Construing this pro se pleading liberally, the action is most properly brought against the United States, which has filed the pending motion to dismiss. Plaintiffs' Complaint identifies as defendants several unspecific federal officials, but the allegations describe actions taken by those individuals in their official capacities on behalf of the United States. See Gilbert v. DaGrossa, 756 F.2d 1455, 1458-59 (9th Cir. 1985). Further, Plaintiffs' attempted service on the Attorney General, and "[t]he remedies sought in the complaint (i.e., the return of seized property, the release of federal tax liens...) indicate that this action is against the United States, regardless of how it is styled." Stamp, 1995 WL 661247 at *1.

Nor have Plaintiffs properly served the United States. Proper service requires delivering a copy of the summons and the complaint to the United States Attorney's office for the district where the action is brought, and mailing a copy to the Attorney General of the United States. Fed.R.Civ.P. 4(i). Plaintiffs did neither.[2]

Although the considerable leeway afforded pro se plaintiffs may in many cases warrant extended time to properly serve, here more time would be futile because Plaintiffs' Complaint is defective for lack of subject matter jurisdiction and for failure to state a claim upon which relief can be granted.[3]

C. Lack of Subject Matter Jurisdiction

Even if the Plaintiffs had properly served the United States, the Complaint fails to establish that this Court has subject matter jurisdiction. When subject matter jurisdiction is challenged under Federal Rule of Civil Procedure 12(b)(1), the plaintiff has the burden of proving jurisdiction, in order to avoid dismissal. See Tosco v. Comtys. for a Better Env't, 236 F.3d 495, 499 (9th Cir. 2000).

The United States has sovereign immunity from suit unless it expressly waives that immunity by consent to suit. See United States v. Dalm, 494 U.S. 596, 608 (1990). Sovereign immunity cannot be "avoided by naming officers and employees of the United States as defendants." Gilbert v. DaGrossa, 756 F.2d 1455, 1458 (9th Cir. 1985). The burden is on the plaintiff to find and prove an "explicit waiver of sovereign immunity." Lonsdale v. United States, 919 F.2d 1440, 1444 (10th Cir. 1990). Therefore, a complaint must be dismissed absent a showing of an express waiver of immunity from suit by the United States.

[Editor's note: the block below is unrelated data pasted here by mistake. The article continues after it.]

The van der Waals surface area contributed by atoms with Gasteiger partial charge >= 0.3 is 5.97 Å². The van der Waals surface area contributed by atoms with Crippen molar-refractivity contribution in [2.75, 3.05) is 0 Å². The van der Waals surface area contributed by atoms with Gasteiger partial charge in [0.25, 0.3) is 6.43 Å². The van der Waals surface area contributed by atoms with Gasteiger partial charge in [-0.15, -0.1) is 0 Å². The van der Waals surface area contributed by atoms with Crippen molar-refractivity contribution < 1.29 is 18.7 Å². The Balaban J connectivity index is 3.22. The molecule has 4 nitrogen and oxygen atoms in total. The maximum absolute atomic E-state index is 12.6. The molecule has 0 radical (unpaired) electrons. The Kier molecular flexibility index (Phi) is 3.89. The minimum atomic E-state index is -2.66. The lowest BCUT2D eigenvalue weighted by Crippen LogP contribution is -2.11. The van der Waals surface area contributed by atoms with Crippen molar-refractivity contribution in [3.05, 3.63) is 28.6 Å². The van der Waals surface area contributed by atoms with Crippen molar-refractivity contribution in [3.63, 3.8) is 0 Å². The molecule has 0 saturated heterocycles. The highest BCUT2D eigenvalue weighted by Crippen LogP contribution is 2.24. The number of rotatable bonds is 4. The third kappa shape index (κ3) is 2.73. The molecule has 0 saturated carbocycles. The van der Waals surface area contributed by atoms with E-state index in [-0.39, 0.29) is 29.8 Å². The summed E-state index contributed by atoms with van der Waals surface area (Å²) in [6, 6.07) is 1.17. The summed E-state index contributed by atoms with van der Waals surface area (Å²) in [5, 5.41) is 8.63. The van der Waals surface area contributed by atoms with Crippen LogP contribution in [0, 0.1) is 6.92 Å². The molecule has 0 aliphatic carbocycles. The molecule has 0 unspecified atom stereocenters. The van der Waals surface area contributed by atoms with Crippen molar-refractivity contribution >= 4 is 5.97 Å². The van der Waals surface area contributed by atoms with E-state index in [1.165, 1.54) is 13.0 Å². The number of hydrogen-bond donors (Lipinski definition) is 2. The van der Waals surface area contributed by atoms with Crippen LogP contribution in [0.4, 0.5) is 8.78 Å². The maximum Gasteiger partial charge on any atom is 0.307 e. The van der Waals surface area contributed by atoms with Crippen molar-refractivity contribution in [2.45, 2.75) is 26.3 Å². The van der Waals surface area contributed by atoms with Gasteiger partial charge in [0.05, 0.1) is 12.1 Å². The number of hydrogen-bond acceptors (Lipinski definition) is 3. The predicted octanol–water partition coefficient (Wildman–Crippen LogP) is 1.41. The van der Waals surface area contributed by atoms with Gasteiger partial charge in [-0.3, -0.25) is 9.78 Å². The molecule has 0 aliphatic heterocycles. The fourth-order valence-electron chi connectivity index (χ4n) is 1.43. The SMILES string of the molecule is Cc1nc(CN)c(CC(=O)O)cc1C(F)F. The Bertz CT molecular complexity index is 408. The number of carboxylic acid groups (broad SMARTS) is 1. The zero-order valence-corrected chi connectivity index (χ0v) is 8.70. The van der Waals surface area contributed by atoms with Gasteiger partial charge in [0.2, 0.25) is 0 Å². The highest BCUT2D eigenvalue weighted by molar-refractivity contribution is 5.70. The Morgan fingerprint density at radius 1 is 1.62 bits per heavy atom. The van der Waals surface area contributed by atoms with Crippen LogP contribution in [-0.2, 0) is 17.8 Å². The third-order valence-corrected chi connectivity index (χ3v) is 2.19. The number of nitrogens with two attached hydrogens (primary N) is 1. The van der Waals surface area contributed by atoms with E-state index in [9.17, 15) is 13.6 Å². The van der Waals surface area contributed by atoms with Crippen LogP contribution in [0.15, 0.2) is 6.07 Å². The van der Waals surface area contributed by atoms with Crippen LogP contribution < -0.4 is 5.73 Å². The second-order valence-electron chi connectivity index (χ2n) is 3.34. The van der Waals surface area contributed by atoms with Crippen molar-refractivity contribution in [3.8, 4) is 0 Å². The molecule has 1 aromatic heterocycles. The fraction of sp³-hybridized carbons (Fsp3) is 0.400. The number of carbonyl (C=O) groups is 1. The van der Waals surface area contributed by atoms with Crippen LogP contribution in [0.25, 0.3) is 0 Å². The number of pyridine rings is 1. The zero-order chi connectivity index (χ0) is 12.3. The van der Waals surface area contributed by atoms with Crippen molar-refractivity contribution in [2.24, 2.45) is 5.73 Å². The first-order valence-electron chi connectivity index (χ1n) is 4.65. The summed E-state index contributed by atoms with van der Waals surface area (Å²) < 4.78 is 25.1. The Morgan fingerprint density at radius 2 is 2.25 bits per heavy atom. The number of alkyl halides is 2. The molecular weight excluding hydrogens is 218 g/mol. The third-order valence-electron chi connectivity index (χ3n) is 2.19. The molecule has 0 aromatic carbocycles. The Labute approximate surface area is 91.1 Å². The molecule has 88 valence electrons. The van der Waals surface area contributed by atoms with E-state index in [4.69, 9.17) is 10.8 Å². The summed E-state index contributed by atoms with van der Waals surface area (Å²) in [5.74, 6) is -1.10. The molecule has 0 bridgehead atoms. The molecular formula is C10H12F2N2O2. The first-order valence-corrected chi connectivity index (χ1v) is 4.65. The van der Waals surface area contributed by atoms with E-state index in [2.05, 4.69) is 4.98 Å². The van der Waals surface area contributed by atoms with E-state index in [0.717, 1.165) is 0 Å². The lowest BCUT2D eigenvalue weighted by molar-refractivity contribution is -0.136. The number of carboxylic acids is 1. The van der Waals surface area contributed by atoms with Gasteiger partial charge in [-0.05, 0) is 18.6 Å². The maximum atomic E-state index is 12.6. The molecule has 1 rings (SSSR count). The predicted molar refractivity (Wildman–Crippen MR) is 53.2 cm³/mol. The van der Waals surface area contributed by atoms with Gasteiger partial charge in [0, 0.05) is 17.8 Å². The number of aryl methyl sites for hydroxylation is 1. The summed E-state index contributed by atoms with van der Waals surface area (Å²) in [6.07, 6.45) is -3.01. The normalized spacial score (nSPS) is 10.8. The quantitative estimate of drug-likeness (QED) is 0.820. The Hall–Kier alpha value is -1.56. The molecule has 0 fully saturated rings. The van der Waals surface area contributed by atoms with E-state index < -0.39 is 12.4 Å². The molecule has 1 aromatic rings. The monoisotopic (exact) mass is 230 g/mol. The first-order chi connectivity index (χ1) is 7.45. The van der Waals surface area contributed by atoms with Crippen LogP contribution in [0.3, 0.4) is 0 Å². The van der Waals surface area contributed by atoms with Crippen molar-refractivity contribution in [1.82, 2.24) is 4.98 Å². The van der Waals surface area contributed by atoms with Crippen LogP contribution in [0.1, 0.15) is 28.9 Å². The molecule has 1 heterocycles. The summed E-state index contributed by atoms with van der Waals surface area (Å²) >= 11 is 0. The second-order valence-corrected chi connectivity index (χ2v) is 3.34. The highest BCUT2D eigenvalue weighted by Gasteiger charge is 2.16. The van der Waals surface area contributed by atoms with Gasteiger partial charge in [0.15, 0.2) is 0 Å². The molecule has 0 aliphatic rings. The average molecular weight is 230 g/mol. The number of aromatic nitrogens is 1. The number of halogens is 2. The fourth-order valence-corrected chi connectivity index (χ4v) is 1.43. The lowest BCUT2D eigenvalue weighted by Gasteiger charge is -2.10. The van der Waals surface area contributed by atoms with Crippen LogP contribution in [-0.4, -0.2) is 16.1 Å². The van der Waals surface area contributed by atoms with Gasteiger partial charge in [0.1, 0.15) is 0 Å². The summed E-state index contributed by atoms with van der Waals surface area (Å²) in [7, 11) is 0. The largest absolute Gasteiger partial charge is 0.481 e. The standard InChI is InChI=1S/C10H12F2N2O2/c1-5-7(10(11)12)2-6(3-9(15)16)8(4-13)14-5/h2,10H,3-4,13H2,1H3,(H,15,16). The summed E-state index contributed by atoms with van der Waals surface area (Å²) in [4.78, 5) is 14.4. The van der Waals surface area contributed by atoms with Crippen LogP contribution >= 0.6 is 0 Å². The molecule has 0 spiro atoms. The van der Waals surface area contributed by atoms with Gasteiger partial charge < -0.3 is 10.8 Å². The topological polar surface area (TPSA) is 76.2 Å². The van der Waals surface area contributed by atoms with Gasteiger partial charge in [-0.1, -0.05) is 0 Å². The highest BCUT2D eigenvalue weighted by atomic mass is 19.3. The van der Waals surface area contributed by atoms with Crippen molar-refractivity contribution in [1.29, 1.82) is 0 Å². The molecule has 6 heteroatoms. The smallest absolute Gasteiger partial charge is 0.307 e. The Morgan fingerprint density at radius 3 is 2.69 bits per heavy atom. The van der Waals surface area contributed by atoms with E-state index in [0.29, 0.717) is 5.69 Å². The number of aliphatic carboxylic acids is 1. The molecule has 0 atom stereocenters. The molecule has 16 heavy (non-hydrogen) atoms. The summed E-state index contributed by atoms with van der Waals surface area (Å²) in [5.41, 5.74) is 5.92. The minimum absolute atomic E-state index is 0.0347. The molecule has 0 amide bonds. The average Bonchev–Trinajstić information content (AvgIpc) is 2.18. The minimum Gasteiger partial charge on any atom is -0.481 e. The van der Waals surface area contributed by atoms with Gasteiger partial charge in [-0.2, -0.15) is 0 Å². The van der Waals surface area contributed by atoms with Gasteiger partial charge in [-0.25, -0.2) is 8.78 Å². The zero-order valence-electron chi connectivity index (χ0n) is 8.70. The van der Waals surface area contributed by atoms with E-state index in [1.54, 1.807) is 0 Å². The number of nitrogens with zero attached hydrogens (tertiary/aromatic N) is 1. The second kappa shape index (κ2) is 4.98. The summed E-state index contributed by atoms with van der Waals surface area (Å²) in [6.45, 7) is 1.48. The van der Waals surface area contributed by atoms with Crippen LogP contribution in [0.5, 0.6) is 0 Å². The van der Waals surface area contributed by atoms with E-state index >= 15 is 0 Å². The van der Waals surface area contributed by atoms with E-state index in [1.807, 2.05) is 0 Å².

To the extent that Plaintiffs challenge their underlying tax liability and the procedure by which the determination was made, this Court has no jurisdiction. When a taxpayer disputes his "underlying income tax liability, judicial review over a determination made in a Collection Due Process hearing lies in the United States Tax Court, not the district court." See Kahre v. U.S., 2003 WL 21001012, *2 (D. Nev. 2003) (citing Bartschi v. Tracy, 2001 WL 1338795, *3 (D.Ariz. Sept. 5, 2001)).

Plaintiffs characterize one or more tax liens as "illegal." Construed with liberality, Plaintiffs may be alleging that the IRS's assessment and collection actions violated the law, entitling Plaintiffs to damages pursuant to 26 U.S.C. §§ 7432 and 7433. Those sections of the Internal Revenue Code waive the sovereign immunity of the United States with regard to civil actions for damages where any officer or employee of the IRS knowingly or negligently fails to release a lien on the property of the taxpayer, or recklessly, intentionally or negligently disregards any provision of the Internal Revenue Code in connection with a collection of federal tax with respect to a taxpayer. Both provisions require a plaintiff to exhaust administrative remedies before filing suit. See 26 U.S.C. §§ 7432(d), and 7433(d). Failure to exhaust these remedies deprives the Court of jurisdiction. See Information Resources Inc. v. United States, 950 F.2d 1122 (5th Cir. 1992). Here, Plaintiffs have not pleaded sufficient facts in their complaint to show they have exhausted their administrative remedies. Berridge v. Heiser, 993 F.Supp. 1136, 1149 (S.D. Ohio 1997) (Plaintiff bears the burden of pleading, production, and proof).